The argument from fine tuning is supposed to establish the existence of God from the fact that the evolution of carbon-based life requires the laws of physics and the boundary conditions of the universe to be more or less as they are. We demonstrate that this argument fails. In particular, we focus on problems associated with the role probabilities play in the argument. We show that, even granting the fine tuning of the universe, it does not follow that the universe (...) is improbable, thus no explanation of the fine tuning, theistic or otherwise, is required. (shrink)
This volume collects Jay Garfield 's essays on Madhyamaka, Yogacara, Buddhist ethics and cross-cultural hermeneutics. The first part addresses Madhyamaka, supplementing Garfield 's translation of Fundamental Wisdom of the Middle Way, a foundational philosophical text by the Buddhist saint Nagarjuna. Garfield then considers the work of philosophical rivals, and sheds important light on the relation of Nagarjuna's views to other Buddhist and non-Buddhist philosophical positions.
This is a book for scholars of Western philosophy who wish to engage with Buddhist philosophy, or who simply want to extend their philosophical horizons. It is also a book for scholars of Buddhist studies who want to see how Buddhist theory articulates with contemporary philosophy. Engaging Buddhism: Why it Matters to Philosophy articulates the basic metaphysical framework common to Buddhist traditions. It then explores questions in metaphysics, the philosophy of mind, phenomenology, epistemology, the philosophy of language and ethics as (...) they are raised and addressed in a variety of Asian Buddhist traditions. In each case the focus is on philosophical problems; in each case the connections between Buddhist and contemporary Western debates are addressed, as are the distinctive contributions that the Buddhist tradition can make to Western discussions. Engaging Buddhism is not an introduction to Buddhist philosophy, but an engagement with it, and an argument for the importance of that engagement. It does not pretend to comprehensiveness, but it does address a wide range of Buddhist traditions, emphasizing the heterogeneity and the richness of those traditions. The book concludes with methodological reflections on how to prosecute dialogue between Buddhist and Western traditions. (shrink)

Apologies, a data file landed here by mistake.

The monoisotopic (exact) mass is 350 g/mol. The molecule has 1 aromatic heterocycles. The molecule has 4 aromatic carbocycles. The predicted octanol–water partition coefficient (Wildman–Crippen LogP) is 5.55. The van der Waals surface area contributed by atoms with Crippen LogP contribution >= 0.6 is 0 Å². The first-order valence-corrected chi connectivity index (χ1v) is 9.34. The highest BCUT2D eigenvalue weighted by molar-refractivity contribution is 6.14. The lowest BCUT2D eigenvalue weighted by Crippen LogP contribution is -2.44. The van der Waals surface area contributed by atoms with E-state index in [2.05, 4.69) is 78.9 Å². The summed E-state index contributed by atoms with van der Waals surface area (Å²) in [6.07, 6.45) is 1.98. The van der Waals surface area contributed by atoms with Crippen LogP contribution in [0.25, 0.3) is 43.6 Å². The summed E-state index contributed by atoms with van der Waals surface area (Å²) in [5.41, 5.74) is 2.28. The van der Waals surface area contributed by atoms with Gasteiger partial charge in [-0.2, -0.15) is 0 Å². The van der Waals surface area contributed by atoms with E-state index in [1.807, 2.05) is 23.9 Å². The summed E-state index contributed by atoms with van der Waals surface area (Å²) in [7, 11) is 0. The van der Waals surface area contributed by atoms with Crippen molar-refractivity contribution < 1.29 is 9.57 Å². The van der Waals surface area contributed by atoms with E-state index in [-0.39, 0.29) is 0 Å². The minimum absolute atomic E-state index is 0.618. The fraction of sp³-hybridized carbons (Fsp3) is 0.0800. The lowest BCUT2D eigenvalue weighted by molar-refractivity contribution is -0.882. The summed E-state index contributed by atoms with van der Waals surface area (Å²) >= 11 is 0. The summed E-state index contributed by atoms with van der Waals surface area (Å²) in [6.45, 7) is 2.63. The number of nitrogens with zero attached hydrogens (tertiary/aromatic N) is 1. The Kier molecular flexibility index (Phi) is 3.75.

In his article in this issue, " 'How do Mādhyamikas Think?' Revisited," Tom Tillemans reflects on his earlier article "How do Mādhyamikas Think?" (2009), itself a response to earlier work of ours (Deguchi et al. 2008; Garfield and Priest 2003). There is much we agree with in these non-dogmatic and open-minded essays. Still, we have some disagreements. We begin with a response to Tillemans' first thoughts, and then turn to his second thoughts.Tillemans (2009) maintains that it is wrong to attribute (...) to Nāgārjuna or to his Mādhyamika followers a strong dialetheism, according to which some contradictions of the form p ∧ ¬p are to be accepted. He argues that, nonetheless, a weak dialetheism may be implicit in the .. (shrink)
‘Ju Mipham Rinpoche, (1846-1912) an important figure in the _Ris med_, or non- sectarian movement influential in Tibet in the late 19<sup>th</sup> and early 20<sup>th</sup> Centuries, was an unusual scholar in that he was a prominent _Nying ma_ scholar and _rDzog_ _chen_ practitioner with a solid dGe lugs education. He took dGe lugs scholars like Tsong khapa and his followers seriously, appreciated their arguments and positions, but also sometimes took issue with them directly. In his commentary to Candrak¥rti’s _Madhyamakåvatåra, _Mi (...) pham argues that Tsong khapa is wrong to take Candrak¥rti’s rejection of the reflexive character of consciousness to be a rejection of the _conventional _existence of reflexive awareness. Instead, he argues, Candrak¥rti only intends to reject the reflexivity of awareness _ultimately_, and, indeed, Mipham argues, it is simply _obvious _that conventionally, consciousness is reflexive. (shrink)
: Nagarjuna seems willing to embrace contradictions while at the same time making use of classic reductio arguments. He asserts that he rejects all philosophical views including his own-that he asserts nothing-and appears to mean it. It is argued here that he, like many philosophers in the West and, indeed, like many of his Buddhist colleagues, discovers and explores true contradictions arising at the limits of thought. For those who share a dialetheist's comfort with the possibility of true contradictions commanding (...) rational assent, for Nagarjuna to endorse such contradictions would not undermine but instead confirm the impression that he is indeed a highly rational thinker. It is argued that the contradictions he discovers are structurally analogous to many discovered by Western philosophers and mathematicians. (shrink)